Cashing In on Human Capital  

by Value Connection


Human Capital: The Five Big Reasons to Care and the Four Big Questions to Ask by Rand Golletz

One of the questions that people ask me all the time is, "Why do company executives talk about employees being an investment, on the one hand, and treat them as an expense, on the other?"

The reason employees are treated as an expense is that, from an accounting perspective, they are. That isn't to say that they ought to be, but in strictly financial terms, employees and virtually everything to do with employees - their salary, their bonuses, their development, their benefits - are booked as expenses along with other operating costs. When people are dealt with on financial statements as investments, we'll see executives better align their "walk and talk" on the matter.

In the meantime, despite pressure to do otherwise and regardless of accounting treatment, it's still prudent to think about human capital as an investment. Following are five reasons why:

* Learning and deftness are the only sustainable competitive advantages. Product and service attributes come and go. Today's competitive advantage is tomorrow's competitive necessity. The ability of people, individually and in teams, to learn and adjust on the run to changing competitive conditions is the only real enduring advantage.

* Human capital is underutilized. Most companies don't even know what they know.

* People can easily move on. Competent people. Smart people. Emotionally intelligent people. Creative people. These kinds of people have options. If you don't value them by aligning their interests with your company's interests, developing their capacity to contribute and rewarding their contribution - adios!

* People have been overmanaged, undermanaged and mismanaged. Historically, downsizing has been the primary refuge of uncreative minds groping for efficiency. "If we can have five people do the work of six, let's get rid of one," is how the thinking often goes. I'm sure you've heard of survivors' guilt; I bet, however, you haven't consciously thought about survivors' anger, malice and vitriol! The more irresponsible, episodic hiring and firing that occurs, the more company executives test people's commitment.

From a training and development point-of-view, companies spend way too much time, money and energy helping people develop their weaknesses. The end result is that you haven't aligned strengths with organizational needs; rather you've made the weakness less weak. In what I think is his most important and underheard quote, Peter Drucker said that "the primary purpose of management is to make strength productive."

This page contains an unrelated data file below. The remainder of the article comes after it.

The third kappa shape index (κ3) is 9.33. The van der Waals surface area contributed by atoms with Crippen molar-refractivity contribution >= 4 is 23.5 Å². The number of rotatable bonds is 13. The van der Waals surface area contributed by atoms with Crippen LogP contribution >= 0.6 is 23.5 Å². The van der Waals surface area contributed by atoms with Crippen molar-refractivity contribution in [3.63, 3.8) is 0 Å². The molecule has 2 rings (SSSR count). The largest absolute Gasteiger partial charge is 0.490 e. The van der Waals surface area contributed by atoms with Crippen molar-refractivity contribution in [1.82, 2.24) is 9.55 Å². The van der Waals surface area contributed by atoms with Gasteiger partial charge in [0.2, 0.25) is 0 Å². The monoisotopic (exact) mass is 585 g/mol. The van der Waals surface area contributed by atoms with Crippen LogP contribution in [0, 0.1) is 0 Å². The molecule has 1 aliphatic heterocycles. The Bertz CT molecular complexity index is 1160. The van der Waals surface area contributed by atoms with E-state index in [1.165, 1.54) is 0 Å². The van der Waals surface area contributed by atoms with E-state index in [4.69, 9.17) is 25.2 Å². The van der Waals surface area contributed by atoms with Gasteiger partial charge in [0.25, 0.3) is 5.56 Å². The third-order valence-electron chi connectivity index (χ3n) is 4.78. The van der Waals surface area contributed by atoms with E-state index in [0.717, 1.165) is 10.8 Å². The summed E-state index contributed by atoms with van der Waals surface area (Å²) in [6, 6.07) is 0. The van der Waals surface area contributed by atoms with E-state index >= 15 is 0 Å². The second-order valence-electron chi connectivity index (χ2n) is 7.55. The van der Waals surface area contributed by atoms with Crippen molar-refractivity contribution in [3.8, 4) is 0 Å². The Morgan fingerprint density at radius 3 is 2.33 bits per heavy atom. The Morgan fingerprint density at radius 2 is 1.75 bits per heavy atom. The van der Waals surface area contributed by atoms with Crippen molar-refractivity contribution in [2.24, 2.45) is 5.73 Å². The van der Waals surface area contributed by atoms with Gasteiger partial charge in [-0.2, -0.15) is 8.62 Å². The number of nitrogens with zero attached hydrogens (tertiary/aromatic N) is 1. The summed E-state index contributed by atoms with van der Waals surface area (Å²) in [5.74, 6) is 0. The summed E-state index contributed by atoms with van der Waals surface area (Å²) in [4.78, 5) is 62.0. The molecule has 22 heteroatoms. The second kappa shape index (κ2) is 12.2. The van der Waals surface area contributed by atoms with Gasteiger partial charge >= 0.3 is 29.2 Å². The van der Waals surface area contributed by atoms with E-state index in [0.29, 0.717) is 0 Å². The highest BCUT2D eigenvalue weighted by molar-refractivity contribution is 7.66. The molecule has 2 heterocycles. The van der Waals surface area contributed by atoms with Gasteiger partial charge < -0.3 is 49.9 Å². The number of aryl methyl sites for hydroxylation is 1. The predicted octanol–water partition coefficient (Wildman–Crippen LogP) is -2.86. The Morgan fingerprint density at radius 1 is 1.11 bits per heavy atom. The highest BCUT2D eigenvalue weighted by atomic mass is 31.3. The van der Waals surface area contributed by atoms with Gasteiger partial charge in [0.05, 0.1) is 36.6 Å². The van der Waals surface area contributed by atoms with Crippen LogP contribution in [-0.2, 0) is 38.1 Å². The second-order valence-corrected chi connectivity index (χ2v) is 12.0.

Here's what I say: Strength = commitment x capability!

* Buyers judge the quality of your company's products and services with surrogates. Look at the "strength equation" again. Bottom-line: If your employees are perceived by your current or prospective buyers as uncommitted or incapable, they will draw conclusions about your product and service quality, sooooo...

The four big questions

At Value Connection, we believe that the only way to get to answers that have high strategic leverage is by asking big questions. The following questions are those that you must answer in order for human capital to drive value creation:

* What knowledge, skills, talents and attributes does your organization require, and in what amounts and combinations, to create value for your targeted buyers? (For more on differentiating knowledge, skills, talents and attributes, click here. For more on value creation, click here.)

* How best can you recruit, select, develop and leverage relevant knowledge, skills, talents and attributes that create value for your targeted buyers?

* What must you do to translate people's capabilities and commitment into performance?

* What must you do to integrate individual people's performance into a cohesive "whole"?

All of the other questions you must ask are derivative.

Four Habits to Keep You Learning and Growing by Mark Akerley

We've all heard the clich? before, "If your business is not growing, it's dying." I couldn't agree more, but I'd like to make the statement a little more personal. "If you are not growing, your business is dying." After all, the success of your business, practice or SBU is all up to you - your ability to identify reality and then lead your company in a dynamic, competitive, changing business environment. And you can only increase this ability through growth.